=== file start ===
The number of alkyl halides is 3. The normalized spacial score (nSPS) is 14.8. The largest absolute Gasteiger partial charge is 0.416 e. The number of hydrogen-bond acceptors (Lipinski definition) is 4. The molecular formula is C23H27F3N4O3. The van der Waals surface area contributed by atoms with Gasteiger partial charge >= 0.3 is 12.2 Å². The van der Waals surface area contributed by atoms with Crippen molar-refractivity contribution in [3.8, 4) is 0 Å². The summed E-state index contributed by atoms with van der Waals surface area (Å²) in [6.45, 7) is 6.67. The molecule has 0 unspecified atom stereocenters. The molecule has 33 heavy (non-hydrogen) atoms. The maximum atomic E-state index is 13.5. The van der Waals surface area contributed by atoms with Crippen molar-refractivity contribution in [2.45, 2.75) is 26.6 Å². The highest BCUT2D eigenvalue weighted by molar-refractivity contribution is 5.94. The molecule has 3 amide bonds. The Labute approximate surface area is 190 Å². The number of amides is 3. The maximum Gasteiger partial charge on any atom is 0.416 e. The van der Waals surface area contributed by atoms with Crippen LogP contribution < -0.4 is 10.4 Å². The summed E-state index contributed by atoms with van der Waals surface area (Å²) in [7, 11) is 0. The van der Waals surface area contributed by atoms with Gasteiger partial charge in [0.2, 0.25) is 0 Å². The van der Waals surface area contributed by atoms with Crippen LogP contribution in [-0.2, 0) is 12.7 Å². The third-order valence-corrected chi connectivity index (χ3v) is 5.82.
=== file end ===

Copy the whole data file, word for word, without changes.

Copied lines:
The number of alkyl halides is 3. The normalized spacial score (nSPS) is 14.8. The largest absolute Gasteiger partial charge is 0.416 e. The number of hydrogen-bond acceptors (Lipinski definition) is 4. The molecular formula is C23H27F3N4O3. The van der Waals surface area contributed by atoms with Gasteiger partial charge >= 0.3 is 12.2 Å². The van der Waals surface area contributed by atoms with Crippen molar-refractivity contribution in [3.8, 4) is 0 Å². The summed E-state index contributed by atoms with van der Waals surface area (Å²) in [6.45, 7) is 6.67. The molecule has 0 unspecified atom stereocenters. The molecule has 33 heavy (non-hydrogen) atoms. The maximum atomic E-state index is 13.5. The van der Waals surface area contributed by atoms with Crippen molar-refractivity contribution in [2.45, 2.75) is 26.6 Å². The highest BCUT2D eigenvalue weighted by molar-refractivity contribution is 5.94. The molecule has 3 amide bonds. The Labute approximate surface area is 190 Å². The number of amides is 3. The maximum Gasteiger partial charge on any atom is 0.416 e. The van der Waals surface area contributed by atoms with Crippen LogP contribution < -0.4 is 10.4 Å². The summed E-state index contributed by atoms with van der Waals surface area (Å²) in [7, 11) is 0. The van der Waals surface area contributed by atoms with Gasteiger partial charge in [0.2, 0.25) is 0 Å². The van der Waals surface area contributed by atoms with Crippen LogP contribution in [-0.2, 0) is 12.7 Å². The third-order valence-corrected chi connectivity index (χ3v) is 5.82.